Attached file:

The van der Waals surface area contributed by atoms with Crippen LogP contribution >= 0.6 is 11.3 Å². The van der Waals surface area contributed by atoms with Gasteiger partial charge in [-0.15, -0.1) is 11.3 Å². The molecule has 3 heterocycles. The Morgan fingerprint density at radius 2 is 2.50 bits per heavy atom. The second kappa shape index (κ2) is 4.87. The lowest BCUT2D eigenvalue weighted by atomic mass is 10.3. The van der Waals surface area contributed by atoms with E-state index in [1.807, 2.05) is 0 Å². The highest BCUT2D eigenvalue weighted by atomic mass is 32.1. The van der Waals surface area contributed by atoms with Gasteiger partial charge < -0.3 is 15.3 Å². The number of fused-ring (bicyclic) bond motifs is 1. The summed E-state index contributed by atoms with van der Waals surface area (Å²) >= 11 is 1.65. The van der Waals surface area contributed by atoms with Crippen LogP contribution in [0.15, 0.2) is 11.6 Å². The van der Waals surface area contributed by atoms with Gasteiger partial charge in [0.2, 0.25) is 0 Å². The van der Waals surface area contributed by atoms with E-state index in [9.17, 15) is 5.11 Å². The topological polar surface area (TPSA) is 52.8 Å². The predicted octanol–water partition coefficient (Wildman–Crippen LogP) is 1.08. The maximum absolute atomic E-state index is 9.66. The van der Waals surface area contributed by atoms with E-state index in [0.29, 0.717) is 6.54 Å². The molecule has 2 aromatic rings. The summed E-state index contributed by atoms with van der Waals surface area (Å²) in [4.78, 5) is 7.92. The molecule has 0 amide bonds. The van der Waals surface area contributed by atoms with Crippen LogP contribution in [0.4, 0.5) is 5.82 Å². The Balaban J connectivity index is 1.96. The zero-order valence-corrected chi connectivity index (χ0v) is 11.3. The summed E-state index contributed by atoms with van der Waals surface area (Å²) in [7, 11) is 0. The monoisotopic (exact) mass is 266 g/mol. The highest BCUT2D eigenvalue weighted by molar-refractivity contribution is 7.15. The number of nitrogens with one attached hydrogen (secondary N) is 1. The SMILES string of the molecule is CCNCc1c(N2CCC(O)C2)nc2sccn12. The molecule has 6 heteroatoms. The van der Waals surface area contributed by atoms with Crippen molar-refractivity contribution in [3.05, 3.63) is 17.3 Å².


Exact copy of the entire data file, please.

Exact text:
The van der Waals surface area contributed by atoms with Crippen LogP contribution >= 0.6 is 11.3 Å². The van der Waals surface area contributed by atoms with Gasteiger partial charge in [-0.15, -0.1) is 11.3 Å². The molecule has 3 heterocycles. The Morgan fingerprint density at radius 2 is 2.50 bits per heavy atom. The second kappa shape index (κ2) is 4.87. The lowest BCUT2D eigenvalue weighted by atomic mass is 10.3. The van der Waals surface area contributed by atoms with E-state index in [1.807, 2.05) is 0 Å². The highest BCUT2D eigenvalue weighted by atomic mass is 32.1. The van der Waals surface area contributed by atoms with Gasteiger partial charge < -0.3 is 15.3 Å². The number of fused-ring (bicyclic) bond motifs is 1. The summed E-state index contributed by atoms with van der Waals surface area (Å²) >= 11 is 1.65. The van der Waals surface area contributed by atoms with Crippen LogP contribution in [0.15, 0.2) is 11.6 Å². The van der Waals surface area contributed by atoms with Gasteiger partial charge in [0.2, 0.25) is 0 Å². The van der Waals surface area contributed by atoms with E-state index in [9.17, 15) is 5.11 Å². The topological polar surface area (TPSA) is 52.8 Å². The predicted octanol–water partition coefficient (Wildman–Crippen LogP) is 1.08. The maximum absolute atomic E-state index is 9.66. The van der Waals surface area contributed by atoms with E-state index in [0.29, 0.717) is 6.54 Å². The molecule has 2 aromatic rings. The summed E-state index contributed by atoms with van der Waals surface area (Å²) in [4.78, 5) is 7.92. The molecule has 0 amide bonds. The van der Waals surface area contributed by atoms with Crippen LogP contribution in [0.4, 0.5) is 5.82 Å². The Balaban J connectivity index is 1.96. The zero-order valence-corrected chi connectivity index (χ0v) is 11.3. The summed E-state index contributed by atoms with van der Waals surface area (Å²) in [7, 11) is 0. The monoisotopic (exact) mass is 266 g/mol. The highest BCUT2D eigenvalue weighted by molar-refractivity contribution is 7.15. The number of nitrogens with one attached hydrogen (secondary N) is 1. The SMILES string of the molecule is CCNCc1c(N2CCC(O)C2)nc2sccn12. The molecule has 6 heteroatoms. The van der Waals surface area contributed by atoms with Crippen molar-refractivity contribution in [3.05, 3.63) is 17.3 Å².